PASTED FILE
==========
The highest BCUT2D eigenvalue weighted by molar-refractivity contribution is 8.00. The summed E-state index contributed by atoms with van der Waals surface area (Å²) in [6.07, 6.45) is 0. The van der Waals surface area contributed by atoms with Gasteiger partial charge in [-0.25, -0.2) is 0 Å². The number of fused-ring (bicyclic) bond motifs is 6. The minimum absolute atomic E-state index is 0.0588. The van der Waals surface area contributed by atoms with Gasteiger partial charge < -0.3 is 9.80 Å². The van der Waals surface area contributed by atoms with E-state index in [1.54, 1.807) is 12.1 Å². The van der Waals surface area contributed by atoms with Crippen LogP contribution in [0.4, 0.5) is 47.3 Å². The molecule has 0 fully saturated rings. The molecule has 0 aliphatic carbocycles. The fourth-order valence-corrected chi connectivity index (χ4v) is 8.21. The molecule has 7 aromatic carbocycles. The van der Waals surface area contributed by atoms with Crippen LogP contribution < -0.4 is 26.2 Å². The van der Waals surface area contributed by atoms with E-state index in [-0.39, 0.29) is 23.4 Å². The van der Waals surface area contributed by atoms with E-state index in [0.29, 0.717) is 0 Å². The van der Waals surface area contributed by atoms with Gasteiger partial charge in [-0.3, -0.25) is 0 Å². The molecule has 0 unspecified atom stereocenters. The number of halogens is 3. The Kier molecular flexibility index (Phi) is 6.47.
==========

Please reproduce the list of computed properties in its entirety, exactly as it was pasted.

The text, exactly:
The highest BCUT2D eigenvalue weighted by molar-refractivity contribution is 8.00. The summed E-state index contributed by atoms with van der Waals surface area (Å²) in [6.07, 6.45) is 0. The van der Waals surface area contributed by atoms with Gasteiger partial charge in [-0.25, -0.2) is 0 Å². The number of fused-ring (bicyclic) bond motifs is 6. The minimum absolute atomic E-state index is 0.0588. The van der Waals surface area contributed by atoms with Gasteiger partial charge < -0.3 is 9.80 Å². The van der Waals surface area contributed by atoms with E-state index in [1.54, 1.807) is 12.1 Å². The van der Waals surface area contributed by atoms with Crippen LogP contribution in [0.4, 0.5) is 47.3 Å². The molecule has 0 fully saturated rings. The molecule has 0 aliphatic carbocycles. The fourth-order valence-corrected chi connectivity index (χ4v) is 8.21. The molecule has 7 aromatic carbocycles. The van der Waals surface area contributed by atoms with Crippen LogP contribution < -0.4 is 26.2 Å². The van der Waals surface area contributed by atoms with E-state index in [-0.39, 0.29) is 23.4 Å². The van der Waals surface area contributed by atoms with E-state index in [0.29, 0.717) is 0 Å². The van der Waals surface area contributed by atoms with Gasteiger partial charge in [-0.3, -0.25) is 0 Å². The molecule has 0 unspecified atom stereocenters. The number of halogens is 3. The Kier molecular flexibility index (Phi) is 6.47.